Lemon thyme is a favorite herb of ours. It carries a strong, savory flavor and perfume with the added freshness of lemon.
Is lemon thyme a perennial? Generally speaking, lemon thyme grows as a perennial. This herb often lives for around 6 years and will tolerate temperatures of -20℉. This makes it suitable for growers in USDA Zones 4b to 13b. In Zones 1a to 4a, this herb will grow as an annual or as a perennial if taken indoors for winter.
While this herb is very drought, heat, and cold resistant, it is not indestructible. There are some important pieces of information we’d like to share with you so that you can grow healthier plants and harvest more abundant crops.
How To Grow Lemon Thyme Year Round
Because lemon thyme can withstand most winters, it will do fine in most gardens. It can also be grown new from seed every year, even in places with short growing seasons. Of course, no matter what climate you live in, indoor pots can be the ideal way to enjoy this herb year round.
Lemon Thyme Hardiness Zone
Lemon thyme loves sunshine and warmth as it is a herb indigenous to the warm, dry regions of the Mediterranean. Therefore, it will do much better in Zones 6 to 13; however, it can still be grown in Zone 4.
Will Lemon Thyme Survive Winter?
Winter should not discourage thyme from growing, provided that temperatures do not fall below -20 degrees Fahrenheit. If you have potted lemon thyme and receive frequent frosts, your best bet is to bring it indoors for winter.
Lemon Thyme Temperature Range
The cold temperature threshold for most thyme varieties is around -20℉. On the opposite end of the spectrum, it can really take some immense heat, and it will thrive in all hot climates found in the USA.
Caring for Lemon Thyme During the Winter
Like most plants, lemon thyme will benefit from heavy mulching during the winter to protect roots. Simply use straw or wood chips for this. Cardboard can also be placed on the soil before covering it with mulch.
Growing Lemon Thyme Outside of Its Ideal Grow Zones
If you are located in a Hardiness Zone lower than 4 and are wanting to grow lemon thyme, a good option would be to either grow the plants in pots or transplant your thyme plants into pots and bring them inside.
Growing from seed every year may take a little more patience, but it is definitely possible to do this. It will take around 60 days for your plant to be mature enough to harvest.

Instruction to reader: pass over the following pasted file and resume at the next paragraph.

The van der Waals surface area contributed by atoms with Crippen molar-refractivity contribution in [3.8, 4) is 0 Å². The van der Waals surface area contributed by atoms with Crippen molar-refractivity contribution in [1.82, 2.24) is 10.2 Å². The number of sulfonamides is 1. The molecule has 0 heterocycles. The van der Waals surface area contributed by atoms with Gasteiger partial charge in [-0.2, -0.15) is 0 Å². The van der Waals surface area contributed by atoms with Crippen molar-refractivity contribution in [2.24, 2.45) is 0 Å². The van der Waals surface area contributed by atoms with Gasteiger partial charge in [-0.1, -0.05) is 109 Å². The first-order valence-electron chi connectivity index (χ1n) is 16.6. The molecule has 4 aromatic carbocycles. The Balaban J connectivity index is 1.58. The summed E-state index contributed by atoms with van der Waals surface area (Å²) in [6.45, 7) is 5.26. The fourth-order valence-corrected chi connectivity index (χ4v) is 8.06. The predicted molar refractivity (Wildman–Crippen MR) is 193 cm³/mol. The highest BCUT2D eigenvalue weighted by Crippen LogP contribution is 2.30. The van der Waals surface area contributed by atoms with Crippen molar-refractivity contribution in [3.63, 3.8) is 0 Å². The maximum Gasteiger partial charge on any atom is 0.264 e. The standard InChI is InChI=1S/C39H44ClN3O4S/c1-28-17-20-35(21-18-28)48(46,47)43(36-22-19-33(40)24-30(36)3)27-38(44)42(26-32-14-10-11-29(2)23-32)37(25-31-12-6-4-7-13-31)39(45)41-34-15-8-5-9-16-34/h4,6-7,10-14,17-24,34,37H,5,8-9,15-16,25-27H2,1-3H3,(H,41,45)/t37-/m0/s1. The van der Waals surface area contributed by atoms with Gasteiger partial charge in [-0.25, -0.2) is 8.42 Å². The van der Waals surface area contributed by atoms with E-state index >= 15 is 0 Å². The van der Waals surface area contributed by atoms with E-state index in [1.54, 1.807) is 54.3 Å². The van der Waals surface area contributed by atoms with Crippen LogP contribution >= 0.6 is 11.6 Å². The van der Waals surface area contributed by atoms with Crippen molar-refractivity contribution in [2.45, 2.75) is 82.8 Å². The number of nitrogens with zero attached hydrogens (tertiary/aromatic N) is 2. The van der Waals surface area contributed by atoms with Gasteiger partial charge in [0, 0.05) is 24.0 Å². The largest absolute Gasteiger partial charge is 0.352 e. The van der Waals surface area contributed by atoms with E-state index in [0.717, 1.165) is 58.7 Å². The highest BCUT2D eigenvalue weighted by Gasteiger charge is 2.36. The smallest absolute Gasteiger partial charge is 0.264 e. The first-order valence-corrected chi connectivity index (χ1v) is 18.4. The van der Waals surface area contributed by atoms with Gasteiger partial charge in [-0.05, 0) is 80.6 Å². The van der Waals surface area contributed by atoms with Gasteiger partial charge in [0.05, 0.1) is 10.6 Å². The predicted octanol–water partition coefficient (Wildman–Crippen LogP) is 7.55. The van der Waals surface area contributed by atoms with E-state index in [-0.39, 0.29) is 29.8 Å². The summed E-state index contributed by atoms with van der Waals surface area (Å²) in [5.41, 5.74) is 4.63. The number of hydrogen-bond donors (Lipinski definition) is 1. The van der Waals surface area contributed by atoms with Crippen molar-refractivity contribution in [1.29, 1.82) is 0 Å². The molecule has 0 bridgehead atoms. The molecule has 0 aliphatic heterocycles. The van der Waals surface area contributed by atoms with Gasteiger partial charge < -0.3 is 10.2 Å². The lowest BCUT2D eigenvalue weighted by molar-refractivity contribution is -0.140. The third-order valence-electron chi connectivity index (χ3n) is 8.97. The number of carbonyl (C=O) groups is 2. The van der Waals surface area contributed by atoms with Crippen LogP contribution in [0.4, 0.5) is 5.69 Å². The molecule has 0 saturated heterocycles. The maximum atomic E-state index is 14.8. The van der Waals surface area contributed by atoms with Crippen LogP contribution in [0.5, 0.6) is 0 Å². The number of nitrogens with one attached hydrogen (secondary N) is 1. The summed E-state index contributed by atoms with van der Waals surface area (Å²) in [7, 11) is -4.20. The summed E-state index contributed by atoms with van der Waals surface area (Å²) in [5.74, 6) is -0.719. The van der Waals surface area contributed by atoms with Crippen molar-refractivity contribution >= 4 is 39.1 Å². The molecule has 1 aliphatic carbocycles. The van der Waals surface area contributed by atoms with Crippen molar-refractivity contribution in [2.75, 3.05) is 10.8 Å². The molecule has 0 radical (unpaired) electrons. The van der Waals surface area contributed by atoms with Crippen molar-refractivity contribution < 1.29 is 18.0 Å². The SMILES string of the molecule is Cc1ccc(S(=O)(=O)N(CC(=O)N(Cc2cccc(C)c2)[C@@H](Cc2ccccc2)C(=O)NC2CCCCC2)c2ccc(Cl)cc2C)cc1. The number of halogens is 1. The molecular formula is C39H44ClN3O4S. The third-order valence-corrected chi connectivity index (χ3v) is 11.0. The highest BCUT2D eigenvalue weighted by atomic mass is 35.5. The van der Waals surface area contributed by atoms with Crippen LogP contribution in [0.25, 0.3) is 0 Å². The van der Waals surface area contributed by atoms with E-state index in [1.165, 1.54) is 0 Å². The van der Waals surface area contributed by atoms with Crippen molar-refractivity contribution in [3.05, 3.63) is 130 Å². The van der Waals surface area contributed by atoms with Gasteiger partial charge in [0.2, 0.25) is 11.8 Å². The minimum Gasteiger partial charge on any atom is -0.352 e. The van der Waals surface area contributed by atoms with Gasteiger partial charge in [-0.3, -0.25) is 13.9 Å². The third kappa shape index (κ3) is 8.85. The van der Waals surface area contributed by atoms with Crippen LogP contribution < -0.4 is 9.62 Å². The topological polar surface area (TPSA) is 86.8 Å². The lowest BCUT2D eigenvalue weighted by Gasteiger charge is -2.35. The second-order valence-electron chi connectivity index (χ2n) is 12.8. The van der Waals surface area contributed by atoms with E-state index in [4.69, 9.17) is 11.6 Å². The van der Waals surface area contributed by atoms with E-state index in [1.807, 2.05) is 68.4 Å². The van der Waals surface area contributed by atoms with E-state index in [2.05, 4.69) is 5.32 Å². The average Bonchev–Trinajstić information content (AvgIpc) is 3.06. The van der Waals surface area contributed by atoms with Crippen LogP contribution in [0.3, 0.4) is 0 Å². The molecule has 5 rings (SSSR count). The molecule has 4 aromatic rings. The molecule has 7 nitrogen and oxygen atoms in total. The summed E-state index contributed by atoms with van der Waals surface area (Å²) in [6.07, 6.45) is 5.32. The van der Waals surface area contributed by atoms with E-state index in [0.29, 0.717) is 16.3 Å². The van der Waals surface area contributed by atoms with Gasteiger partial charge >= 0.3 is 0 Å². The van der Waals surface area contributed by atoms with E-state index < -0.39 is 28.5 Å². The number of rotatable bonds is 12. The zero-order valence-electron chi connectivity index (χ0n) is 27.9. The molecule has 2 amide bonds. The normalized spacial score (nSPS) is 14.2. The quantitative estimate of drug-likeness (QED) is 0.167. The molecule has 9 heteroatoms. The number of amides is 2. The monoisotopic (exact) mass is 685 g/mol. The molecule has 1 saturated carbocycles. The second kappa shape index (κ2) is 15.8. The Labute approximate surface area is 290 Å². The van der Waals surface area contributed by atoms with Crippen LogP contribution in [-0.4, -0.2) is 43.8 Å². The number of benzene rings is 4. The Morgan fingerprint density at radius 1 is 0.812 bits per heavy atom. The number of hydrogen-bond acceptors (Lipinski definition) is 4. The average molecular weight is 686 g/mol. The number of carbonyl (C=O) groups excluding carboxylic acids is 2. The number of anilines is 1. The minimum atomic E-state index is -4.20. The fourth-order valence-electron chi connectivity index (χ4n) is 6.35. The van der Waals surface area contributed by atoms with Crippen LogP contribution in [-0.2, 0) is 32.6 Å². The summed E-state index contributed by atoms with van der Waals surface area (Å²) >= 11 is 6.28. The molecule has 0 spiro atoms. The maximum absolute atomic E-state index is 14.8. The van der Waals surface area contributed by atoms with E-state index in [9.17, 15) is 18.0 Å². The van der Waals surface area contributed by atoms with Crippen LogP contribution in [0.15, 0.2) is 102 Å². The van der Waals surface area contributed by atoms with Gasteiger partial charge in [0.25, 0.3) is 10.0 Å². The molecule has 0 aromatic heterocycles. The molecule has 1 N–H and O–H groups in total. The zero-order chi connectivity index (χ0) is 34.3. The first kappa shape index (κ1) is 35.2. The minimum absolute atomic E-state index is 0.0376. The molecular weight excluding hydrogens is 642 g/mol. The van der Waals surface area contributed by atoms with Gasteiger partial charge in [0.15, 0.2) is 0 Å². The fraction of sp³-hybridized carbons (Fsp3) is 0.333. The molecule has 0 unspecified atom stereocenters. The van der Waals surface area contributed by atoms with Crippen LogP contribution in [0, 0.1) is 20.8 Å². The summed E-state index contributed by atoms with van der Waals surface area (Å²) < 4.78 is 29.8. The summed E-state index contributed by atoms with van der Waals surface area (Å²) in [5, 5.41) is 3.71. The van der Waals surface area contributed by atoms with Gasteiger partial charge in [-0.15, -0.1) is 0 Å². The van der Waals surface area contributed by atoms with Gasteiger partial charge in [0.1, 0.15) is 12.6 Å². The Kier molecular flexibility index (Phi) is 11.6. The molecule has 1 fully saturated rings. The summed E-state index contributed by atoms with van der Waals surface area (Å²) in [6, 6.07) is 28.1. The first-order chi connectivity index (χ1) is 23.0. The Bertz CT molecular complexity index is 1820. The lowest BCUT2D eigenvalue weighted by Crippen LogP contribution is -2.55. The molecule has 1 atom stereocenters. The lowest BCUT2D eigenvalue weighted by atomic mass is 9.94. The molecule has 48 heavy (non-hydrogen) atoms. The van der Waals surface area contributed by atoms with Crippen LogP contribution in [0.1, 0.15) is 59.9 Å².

How To Grow Lemon Thyme Indoors
Lemon thyme makes a wonderful kitchen plant and can easily be raised in pots, provided it has plenty of sunshine, which means at least 6 hours daily.
To grow lemon thyme indoors:
- Choose high-quality seeds or a reputable nursery for seedlings
- Fill a small pot, around ½ gallon in volume, with an organic potting mix. This is important as regular soil does not have the properties required by plants in pots.
- Transplant the seedling, or plant about three seeds into your prepared pot.
- Water generously, and wait.
If planting from seed, your lemon thyme should emerge within two weeks. You can then choose the healthiest plant, and remove the others.
Growing Lemon Thyme in Pots
Mediterranean herbs in general prefer moist but not wet soils, so make sure you don’t go overboard with the watering — around once or twice a week is plenty.
If you want your lemon thyme to produce over winter, it’s best to bring it indoors about a month before the first frost or earlier when possible. This is to reduce stress on plants from temperature extremes.
How Big Does Lemon Thyme Grow?
Lemon thyme can grow surprisingly tall and wide. Some specimens can reach up to 1 foot in height and 2 feet wide. Usually, however, a single lemon thyme plant will grow around 10 inches tall and 12 inches wide.
Is Lemon Thyme Edible?
Yes, lemon thyme is healthy and safe for consumption. It is a great addition to a wide variety of dishes including casseroles, soups, salads, and even hamburger mix. As its name suggests, it can be used to season foods for a delicious lemon flavor.
What Grows Well With Lemon Thyme?
Lemon thyme may help to prevent insects on plants like tomatoes, strawberries, and brassicas (plants like cabbage, broccoli, and kale). Just remember that this is usually a perennial plant, so be prepared to have it growing in the same spot for a few years.
The flavor and scent that lemon thyme brings to the home and garden can be inviting and satisfying. This is true especially in the winter when the smells and green color of summer feel like a world away.
For most Americans, lemon thyme can be grown outdoors year round, and for those in the country’s coldest climates, you can just as easily grow this herb indoors.